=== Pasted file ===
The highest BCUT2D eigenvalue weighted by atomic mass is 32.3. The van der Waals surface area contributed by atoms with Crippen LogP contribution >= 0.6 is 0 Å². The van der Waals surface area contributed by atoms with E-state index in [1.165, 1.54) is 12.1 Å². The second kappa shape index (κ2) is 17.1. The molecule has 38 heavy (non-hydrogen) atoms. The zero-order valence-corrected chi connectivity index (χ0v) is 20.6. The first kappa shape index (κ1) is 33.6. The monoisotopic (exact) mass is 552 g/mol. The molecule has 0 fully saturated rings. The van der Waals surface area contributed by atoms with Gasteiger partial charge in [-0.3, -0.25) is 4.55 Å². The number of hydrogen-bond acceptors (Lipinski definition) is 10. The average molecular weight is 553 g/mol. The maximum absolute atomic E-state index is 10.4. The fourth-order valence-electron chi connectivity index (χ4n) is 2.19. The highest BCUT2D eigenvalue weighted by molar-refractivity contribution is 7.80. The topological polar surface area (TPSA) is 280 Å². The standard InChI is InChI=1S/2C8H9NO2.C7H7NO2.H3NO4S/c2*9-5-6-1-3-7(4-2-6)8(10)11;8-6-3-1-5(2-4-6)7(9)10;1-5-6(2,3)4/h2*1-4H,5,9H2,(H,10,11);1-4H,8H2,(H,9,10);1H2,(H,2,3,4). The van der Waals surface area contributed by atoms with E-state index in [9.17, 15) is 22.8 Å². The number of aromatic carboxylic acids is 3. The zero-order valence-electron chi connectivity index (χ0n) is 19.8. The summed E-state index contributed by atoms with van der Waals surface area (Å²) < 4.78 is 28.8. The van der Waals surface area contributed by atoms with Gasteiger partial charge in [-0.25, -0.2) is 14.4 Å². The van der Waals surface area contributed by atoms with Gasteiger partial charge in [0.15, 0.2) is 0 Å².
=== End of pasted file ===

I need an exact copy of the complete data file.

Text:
The highest BCUT2D eigenvalue weighted by atomic mass is 32.3. The van der Waals surface area contributed by atoms with Crippen LogP contribution >= 0.6 is 0 Å². The van der Waals surface area contributed by atoms with E-state index in [1.165, 1.54) is 12.1 Å². The second kappa shape index (κ2) is 17.1. The molecule has 38 heavy (non-hydrogen) atoms. The zero-order valence-corrected chi connectivity index (χ0v) is 20.6. The first kappa shape index (κ1) is 33.6. The monoisotopic (exact) mass is 552 g/mol. The molecule has 0 fully saturated rings. The van der Waals surface area contributed by atoms with Gasteiger partial charge in [-0.3, -0.25) is 4.55 Å². The number of hydrogen-bond acceptors (Lipinski definition) is 10. The average molecular weight is 553 g/mol. The maximum absolute atomic E-state index is 10.4. The fourth-order valence-electron chi connectivity index (χ4n) is 2.19. The highest BCUT2D eigenvalue weighted by molar-refractivity contribution is 7.80. The topological polar surface area (TPSA) is 280 Å². The standard InChI is InChI=1S/2C8H9NO2.C7H7NO2.H3NO4S/c2*9-5-6-1-3-7(4-2-6)8(10)11;8-6-3-1-5(2-4-6)7(9)10;1-5-6(2,3)4/h2*1-4H,5,9H2,(H,10,11);1-4H,8H2,(H,9,10);1H2,(H,2,3,4). The van der Waals surface area contributed by atoms with E-state index in [9.17, 15) is 22.8 Å². The number of aromatic carboxylic acids is 3. The zero-order valence-electron chi connectivity index (χ0n) is 19.8. The summed E-state index contributed by atoms with van der Waals surface area (Å²) < 4.78 is 28.8. The van der Waals surface area contributed by atoms with Gasteiger partial charge in [-0.25, -0.2) is 14.4 Å². The van der Waals surface area contributed by atoms with Gasteiger partial charge in [0.15, 0.2) is 0 Å².